Beadmaking Basics


When I found Cindy Jenkins book Making Glass Beads back in 1998, I was immediately hooked on the idea of making glass beads. Id never seen handmade glass beads nor had I ever seen anyone make one. I was absolutely fascinated and I still

am! Back then, the information was tough to find, but its much more popular now. I hope the following information will ease you into the fun world of making your own glass beads.

Glass beadmaking is probably one of the easiest mediums to get started in when it comes to the tools and equipment you will need. Lets start by looking at the basic equipment:

Torch A good beginning torch is the Hot Head Torch which was made specifically for beadmaking. It burns hot and clean

and runs off of a small MAPP gas tank (see description below).

Work Surface
Find an old table or desk. Youll want to cover the work area with a nonflammable surface. You can use a cookie sheet, a sheet of stainless steel, or a ceramic or marble tile to top your work area.

Connector for Torch To connect the torch to the work surface, you will need an L bracket and two large adjustable hose clamps (to fit the diameter of the Mapp gas tank and connect the tank to the L bracket). These items are available from your local hardware store.

MAPP Gas Tank MAPP stands for Methyl Acetylene Propadiene. These small yellow tanks burn a little hotter than propane. You may find them at your glass supplier or in a hardware store. Each tank should last about 46 hours. Beadmaking is addictive, so get more than one!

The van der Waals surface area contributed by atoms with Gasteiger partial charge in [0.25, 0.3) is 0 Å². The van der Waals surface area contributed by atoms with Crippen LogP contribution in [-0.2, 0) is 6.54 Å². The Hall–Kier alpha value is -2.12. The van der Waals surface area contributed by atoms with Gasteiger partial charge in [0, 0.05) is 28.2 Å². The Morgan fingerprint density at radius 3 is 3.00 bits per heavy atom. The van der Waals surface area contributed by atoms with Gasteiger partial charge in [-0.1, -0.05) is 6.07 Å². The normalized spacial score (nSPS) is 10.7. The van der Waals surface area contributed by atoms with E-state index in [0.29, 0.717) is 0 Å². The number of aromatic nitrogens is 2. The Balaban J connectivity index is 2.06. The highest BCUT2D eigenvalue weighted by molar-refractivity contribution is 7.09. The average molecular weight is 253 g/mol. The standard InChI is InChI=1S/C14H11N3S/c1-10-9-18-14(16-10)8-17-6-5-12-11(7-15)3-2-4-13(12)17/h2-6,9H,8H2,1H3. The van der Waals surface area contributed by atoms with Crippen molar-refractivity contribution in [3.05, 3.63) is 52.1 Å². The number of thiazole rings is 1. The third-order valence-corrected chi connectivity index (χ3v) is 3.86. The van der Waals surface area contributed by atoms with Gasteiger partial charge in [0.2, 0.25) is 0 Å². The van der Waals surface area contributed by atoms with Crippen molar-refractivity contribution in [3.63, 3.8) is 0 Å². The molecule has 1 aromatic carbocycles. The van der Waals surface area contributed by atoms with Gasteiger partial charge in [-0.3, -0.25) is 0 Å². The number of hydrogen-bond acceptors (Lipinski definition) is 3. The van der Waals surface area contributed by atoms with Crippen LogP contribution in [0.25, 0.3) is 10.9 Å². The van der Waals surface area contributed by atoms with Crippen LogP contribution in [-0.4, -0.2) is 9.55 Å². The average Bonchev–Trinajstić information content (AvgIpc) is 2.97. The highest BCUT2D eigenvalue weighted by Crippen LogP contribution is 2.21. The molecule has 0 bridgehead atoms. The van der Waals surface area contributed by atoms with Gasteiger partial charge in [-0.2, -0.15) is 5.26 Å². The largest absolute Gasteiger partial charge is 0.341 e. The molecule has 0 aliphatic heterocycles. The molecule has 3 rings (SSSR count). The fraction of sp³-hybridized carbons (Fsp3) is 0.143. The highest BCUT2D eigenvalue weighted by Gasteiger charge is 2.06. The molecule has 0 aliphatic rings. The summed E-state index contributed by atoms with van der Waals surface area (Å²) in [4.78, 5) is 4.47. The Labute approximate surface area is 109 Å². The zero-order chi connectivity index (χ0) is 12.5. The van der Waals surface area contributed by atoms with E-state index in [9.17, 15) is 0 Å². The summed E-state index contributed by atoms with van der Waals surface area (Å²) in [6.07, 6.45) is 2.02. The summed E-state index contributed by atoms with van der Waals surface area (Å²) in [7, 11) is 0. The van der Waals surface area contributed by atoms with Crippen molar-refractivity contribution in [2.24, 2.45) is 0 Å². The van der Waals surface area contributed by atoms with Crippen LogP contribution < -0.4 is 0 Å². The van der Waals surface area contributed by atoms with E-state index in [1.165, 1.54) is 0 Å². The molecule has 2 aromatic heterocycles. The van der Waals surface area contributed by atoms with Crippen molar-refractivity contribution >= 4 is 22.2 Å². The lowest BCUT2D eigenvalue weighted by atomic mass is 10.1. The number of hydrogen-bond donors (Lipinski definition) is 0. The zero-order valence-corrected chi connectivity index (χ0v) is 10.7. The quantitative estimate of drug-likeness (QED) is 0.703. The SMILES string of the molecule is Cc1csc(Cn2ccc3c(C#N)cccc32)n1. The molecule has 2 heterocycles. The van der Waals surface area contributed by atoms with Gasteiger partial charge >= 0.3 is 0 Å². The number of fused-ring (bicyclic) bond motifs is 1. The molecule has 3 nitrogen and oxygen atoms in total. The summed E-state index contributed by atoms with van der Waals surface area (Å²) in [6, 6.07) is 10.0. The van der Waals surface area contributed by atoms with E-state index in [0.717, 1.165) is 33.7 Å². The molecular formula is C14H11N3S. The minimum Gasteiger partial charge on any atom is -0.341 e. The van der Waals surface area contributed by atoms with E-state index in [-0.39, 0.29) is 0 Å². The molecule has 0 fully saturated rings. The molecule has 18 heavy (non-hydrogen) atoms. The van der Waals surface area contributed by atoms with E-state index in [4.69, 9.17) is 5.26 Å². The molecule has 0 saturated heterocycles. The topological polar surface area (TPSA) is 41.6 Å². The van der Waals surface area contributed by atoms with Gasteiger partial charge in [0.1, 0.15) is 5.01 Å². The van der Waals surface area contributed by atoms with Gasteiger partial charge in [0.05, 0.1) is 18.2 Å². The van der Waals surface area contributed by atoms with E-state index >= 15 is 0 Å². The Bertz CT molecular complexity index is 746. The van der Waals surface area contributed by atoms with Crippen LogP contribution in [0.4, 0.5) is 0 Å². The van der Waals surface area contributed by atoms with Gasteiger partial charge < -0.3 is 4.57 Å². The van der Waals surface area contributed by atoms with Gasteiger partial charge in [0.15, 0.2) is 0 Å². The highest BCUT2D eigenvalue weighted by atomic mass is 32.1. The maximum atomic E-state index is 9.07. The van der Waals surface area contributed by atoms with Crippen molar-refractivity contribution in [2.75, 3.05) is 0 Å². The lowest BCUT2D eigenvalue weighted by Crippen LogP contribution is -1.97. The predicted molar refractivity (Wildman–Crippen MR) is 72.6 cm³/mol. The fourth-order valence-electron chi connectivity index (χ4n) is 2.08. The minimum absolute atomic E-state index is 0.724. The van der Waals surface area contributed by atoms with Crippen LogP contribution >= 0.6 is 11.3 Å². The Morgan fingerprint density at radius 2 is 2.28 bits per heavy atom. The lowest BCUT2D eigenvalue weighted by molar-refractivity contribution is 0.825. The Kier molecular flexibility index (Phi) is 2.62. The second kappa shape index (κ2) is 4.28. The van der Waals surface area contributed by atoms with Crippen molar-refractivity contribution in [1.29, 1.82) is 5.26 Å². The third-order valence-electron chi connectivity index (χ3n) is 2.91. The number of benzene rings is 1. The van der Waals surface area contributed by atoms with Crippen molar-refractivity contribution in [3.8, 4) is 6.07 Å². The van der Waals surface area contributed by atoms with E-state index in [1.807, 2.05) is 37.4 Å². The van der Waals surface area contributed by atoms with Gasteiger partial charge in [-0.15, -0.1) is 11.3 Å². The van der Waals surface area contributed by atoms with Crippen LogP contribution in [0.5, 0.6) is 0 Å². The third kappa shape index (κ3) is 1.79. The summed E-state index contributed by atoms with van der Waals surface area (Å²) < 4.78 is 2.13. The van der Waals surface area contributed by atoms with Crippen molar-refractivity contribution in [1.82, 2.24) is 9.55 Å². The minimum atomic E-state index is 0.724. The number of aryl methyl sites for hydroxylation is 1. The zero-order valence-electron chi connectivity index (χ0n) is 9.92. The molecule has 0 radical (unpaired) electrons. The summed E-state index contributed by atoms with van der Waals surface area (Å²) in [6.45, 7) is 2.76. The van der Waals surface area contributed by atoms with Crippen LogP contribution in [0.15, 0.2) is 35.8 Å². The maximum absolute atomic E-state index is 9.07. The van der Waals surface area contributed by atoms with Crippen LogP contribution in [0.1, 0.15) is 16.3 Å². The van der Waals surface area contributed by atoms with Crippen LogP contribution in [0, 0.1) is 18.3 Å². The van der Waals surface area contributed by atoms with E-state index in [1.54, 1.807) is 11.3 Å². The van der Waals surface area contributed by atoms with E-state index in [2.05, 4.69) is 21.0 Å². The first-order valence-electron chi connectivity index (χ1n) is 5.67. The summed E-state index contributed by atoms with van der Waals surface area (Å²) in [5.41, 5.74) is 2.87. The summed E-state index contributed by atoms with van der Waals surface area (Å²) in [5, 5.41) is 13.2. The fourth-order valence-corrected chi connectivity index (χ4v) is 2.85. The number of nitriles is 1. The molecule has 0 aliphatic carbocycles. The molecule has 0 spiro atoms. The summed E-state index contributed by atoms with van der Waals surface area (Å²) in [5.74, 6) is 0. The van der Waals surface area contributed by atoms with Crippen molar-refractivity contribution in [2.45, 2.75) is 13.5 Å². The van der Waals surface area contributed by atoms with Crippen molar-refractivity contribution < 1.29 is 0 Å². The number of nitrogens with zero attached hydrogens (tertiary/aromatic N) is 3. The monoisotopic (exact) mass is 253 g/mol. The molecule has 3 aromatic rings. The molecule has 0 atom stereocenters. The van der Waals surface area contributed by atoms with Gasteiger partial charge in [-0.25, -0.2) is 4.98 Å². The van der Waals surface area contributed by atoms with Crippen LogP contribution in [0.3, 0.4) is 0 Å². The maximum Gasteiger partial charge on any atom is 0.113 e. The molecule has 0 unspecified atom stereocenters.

Article by Andree Kosak (Andie's Glass) and reprinted with permission from Stained Glass News.

Be the first to comment.
Stained Glass News

Stained Glass News

Stained Glass News is a full-color newspaper which has been dedicated to informing, entertaining and inspiring stained glass hobbyists for over 22 years. Each issue features: • information on new books, tools and glass • quick tips & hints and Q&A's • columns on stained glass, mosaics, and hot glass by industry experts • photos of our readers' projects in the Readers' Gallery • glassworking hints from our readers on The Readers' Page • a photo and information about a glass workshop belonging to one of our readers on The Readers' Page • other information that makes working with glass easier, more fun and more rewarding SGN is published five times a year (on the first of January, March, May, September and November). The current issue is SGN #90 (May, 2010).